I like to read the mission notes in our UCC/DOC Global Ministries e-mailings, and always give special attention to those written by my seminary classmate Jeff Mensendeik, who does mission work in Japan. He was close to the situation in northern Japan during the tragic tsunami in 2011. (I wrote about his ministry setting here and here).
This week, he has written about his return to Fukushima to visit one of the tiny Christian churches that maintains an outpost there. I was struck by the way he described his encounter with this small fellowship, and the contrasts with some American churches I visit.
Although the Fukushima church only has 10 members, 60% of them were present in worship the day he visited. My latest church draws about 24% of the members on a Sunday.
After worship, tea and crackers were shared, much like an American coffee hour, but at their gathering, they engaged in honest conversation about the state of their church, not just chit-chat. They celebrated the way the national church in Japan has shown generosity in providing resources so they could repair their church and parsonage. They lamented the continued work needed ahead on many homes in their village, and the loss of so many young people who vacated Fukushima because of the fear of radiation poisoning.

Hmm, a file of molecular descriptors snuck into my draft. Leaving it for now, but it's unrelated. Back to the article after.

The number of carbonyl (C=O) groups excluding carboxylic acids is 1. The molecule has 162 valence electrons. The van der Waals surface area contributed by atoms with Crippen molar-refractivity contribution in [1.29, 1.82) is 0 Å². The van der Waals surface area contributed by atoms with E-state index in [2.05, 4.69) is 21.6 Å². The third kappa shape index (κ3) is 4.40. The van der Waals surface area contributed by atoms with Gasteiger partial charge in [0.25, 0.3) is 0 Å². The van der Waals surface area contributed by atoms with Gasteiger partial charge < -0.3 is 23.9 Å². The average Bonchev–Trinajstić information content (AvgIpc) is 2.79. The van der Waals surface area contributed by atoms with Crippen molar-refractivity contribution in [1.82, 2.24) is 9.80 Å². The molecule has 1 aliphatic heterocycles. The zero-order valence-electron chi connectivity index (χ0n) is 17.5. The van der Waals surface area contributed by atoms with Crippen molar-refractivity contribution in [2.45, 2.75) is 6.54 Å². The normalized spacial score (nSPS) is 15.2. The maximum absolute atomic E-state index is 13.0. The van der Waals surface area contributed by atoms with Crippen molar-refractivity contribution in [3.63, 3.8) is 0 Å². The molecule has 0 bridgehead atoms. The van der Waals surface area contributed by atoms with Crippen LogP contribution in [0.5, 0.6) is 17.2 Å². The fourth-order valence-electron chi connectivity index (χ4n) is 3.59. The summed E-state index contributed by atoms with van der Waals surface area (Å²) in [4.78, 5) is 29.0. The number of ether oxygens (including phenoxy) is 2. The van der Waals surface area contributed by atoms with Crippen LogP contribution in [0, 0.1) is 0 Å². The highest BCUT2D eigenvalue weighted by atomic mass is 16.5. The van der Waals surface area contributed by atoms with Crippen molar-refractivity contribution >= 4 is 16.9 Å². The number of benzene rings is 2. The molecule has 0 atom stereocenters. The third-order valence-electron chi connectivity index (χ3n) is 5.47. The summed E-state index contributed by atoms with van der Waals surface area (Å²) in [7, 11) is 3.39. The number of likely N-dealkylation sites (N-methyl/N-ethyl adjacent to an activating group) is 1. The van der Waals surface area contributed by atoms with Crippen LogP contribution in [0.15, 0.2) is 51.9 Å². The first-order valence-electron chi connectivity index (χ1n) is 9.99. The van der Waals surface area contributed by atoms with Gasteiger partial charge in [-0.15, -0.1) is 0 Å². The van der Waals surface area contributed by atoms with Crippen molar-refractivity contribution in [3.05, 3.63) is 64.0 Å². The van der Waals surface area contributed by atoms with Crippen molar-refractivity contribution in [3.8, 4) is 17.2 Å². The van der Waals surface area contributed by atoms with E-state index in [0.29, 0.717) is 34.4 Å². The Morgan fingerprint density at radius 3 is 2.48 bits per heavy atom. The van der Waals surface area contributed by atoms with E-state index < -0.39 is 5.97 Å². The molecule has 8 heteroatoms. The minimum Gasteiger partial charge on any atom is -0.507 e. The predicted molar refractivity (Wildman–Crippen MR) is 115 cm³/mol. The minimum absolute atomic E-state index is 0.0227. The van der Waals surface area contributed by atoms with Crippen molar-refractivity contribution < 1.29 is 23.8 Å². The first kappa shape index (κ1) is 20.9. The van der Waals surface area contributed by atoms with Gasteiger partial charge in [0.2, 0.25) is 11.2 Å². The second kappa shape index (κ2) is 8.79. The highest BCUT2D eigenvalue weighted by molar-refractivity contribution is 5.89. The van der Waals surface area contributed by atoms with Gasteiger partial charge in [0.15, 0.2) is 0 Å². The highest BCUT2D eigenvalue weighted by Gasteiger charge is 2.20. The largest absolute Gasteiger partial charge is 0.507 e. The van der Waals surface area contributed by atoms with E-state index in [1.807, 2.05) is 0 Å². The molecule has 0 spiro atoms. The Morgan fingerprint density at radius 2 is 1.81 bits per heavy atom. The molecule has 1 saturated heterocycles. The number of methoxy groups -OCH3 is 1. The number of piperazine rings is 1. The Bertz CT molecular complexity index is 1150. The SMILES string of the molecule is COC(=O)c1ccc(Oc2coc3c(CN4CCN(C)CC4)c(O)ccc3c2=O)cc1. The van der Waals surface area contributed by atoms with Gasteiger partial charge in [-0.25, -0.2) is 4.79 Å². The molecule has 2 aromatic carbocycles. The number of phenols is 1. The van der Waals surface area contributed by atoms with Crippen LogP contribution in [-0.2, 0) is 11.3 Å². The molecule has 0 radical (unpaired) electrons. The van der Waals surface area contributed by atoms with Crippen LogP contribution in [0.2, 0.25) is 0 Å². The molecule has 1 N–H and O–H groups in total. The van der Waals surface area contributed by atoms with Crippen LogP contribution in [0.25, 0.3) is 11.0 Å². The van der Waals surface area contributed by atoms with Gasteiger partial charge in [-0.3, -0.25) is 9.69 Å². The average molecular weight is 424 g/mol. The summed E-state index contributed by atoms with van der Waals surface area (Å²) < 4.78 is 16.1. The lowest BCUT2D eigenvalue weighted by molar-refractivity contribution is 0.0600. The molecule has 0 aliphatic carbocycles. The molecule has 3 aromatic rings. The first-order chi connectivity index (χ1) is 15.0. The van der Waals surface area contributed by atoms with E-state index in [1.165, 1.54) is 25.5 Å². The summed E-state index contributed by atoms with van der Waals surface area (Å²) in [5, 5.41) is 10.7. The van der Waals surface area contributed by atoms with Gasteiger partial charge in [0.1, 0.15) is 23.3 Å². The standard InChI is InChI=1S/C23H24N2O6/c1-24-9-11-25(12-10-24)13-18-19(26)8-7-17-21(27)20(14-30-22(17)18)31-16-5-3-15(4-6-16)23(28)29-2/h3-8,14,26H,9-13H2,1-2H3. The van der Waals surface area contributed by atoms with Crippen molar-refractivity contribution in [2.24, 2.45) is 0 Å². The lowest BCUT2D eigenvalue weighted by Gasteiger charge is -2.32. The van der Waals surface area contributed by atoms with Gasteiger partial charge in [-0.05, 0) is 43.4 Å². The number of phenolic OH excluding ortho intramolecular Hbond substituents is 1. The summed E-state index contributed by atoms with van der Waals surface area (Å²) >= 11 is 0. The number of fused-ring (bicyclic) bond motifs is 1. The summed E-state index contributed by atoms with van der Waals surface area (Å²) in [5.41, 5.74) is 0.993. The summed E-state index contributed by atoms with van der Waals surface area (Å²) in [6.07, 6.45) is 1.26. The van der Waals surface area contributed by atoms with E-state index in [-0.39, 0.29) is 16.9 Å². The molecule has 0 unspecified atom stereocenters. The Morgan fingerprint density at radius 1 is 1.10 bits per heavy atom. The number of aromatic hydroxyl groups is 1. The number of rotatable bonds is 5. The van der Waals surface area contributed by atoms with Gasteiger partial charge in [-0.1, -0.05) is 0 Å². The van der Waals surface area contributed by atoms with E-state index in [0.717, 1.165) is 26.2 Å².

Most poignant were the words of Pastor Sasaki, who explained his refusal to leave Fukushima by saying, “I feel the eyes of the villagers on me”. He understands that a courageous spiritual leader needs to stay present with his/her people, to share their pain and joy, refusing to give up hope.
What is courageous spiritual leadership in the face of shrinking budgets, graying hair, and the slow trickle of spiritual vitality? Sometimes I hear older clergy talk about retirement a little too wistfully, and I want to tell them: “Be quiet about your retirement! The church needs you now!” Sometimes I see dedicated clergy burn out and take secular jobs that seem to be free of the uncertainty and stress we feel in the church.
Well, okay, some of us do really need to leave church leadership.
But I hope there are some leaders out there who still feel in their hearts that we were “brought here to love others”, and who still seek God in the faces of their parishioners, as Pastor Sasaki does.
I met such a pastor this week. He’s in his mid-80’s, still serving here and there, supply preaching, visiting nursing homes and the homebound as he is asked to. “It’s good to work,” he said to me.
In mid-life, I’m starting to understand what he means. We were made for this. It’s not really a sacrifice to stay put when everyone else seems to be fleeing the system. It’s just who we are, being where we belong. We were brought here to love others.
Thank you, Jeff, for this beautiful story of resilience and hope!